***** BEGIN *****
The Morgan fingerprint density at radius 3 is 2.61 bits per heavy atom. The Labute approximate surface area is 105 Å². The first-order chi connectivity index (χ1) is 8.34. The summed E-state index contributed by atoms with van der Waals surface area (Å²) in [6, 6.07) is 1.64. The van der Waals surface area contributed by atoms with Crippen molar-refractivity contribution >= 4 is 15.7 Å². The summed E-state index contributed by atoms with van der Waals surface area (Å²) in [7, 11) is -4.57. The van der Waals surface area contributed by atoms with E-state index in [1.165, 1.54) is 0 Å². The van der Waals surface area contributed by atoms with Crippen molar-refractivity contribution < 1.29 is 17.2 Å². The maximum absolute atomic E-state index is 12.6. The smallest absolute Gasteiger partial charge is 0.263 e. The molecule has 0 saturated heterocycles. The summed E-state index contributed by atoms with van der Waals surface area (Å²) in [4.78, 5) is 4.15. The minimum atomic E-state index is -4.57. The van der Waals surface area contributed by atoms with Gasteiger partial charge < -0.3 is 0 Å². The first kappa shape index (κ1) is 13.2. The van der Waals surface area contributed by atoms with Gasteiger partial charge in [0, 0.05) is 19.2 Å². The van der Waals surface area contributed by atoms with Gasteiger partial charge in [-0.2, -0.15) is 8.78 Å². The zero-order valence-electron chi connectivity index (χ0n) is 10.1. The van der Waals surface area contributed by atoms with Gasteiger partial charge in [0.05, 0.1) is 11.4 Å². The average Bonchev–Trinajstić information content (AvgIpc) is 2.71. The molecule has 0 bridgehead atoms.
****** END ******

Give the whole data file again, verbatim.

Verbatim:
The Morgan fingerprint density at radius 3 is 2.61 bits per heavy atom. The Labute approximate surface area is 105 Å². The first-order chi connectivity index (χ1) is 8.34. The summed E-state index contributed by atoms with van der Waals surface area (Å²) in [6, 6.07) is 1.64. The van der Waals surface area contributed by atoms with Crippen molar-refractivity contribution >= 4 is 15.7 Å². The summed E-state index contributed by atoms with van der Waals surface area (Å²) in [7, 11) is -4.57. The van der Waals surface area contributed by atoms with E-state index in [1.165, 1.54) is 0 Å². The van der Waals surface area contributed by atoms with Crippen molar-refractivity contribution < 1.29 is 17.2 Å². The maximum absolute atomic E-state index is 12.6. The smallest absolute Gasteiger partial charge is 0.263 e. The molecule has 0 saturated heterocycles. The summed E-state index contributed by atoms with van der Waals surface area (Å²) in [4.78, 5) is 4.15. The minimum atomic E-state index is -4.57. The van der Waals surface area contributed by atoms with Gasteiger partial charge < -0.3 is 0 Å². The first kappa shape index (κ1) is 13.2. The van der Waals surface area contributed by atoms with Gasteiger partial charge in [0, 0.05) is 19.2 Å². The van der Waals surface area contributed by atoms with Gasteiger partial charge in [-0.2, -0.15) is 8.78 Å². The zero-order valence-electron chi connectivity index (χ0n) is 10.1. The van der Waals surface area contributed by atoms with Gasteiger partial charge in [0.05, 0.1) is 11.4 Å². The average Bonchev–Trinajstić information content (AvgIpc) is 2.71. The molecule has 0 bridgehead atoms.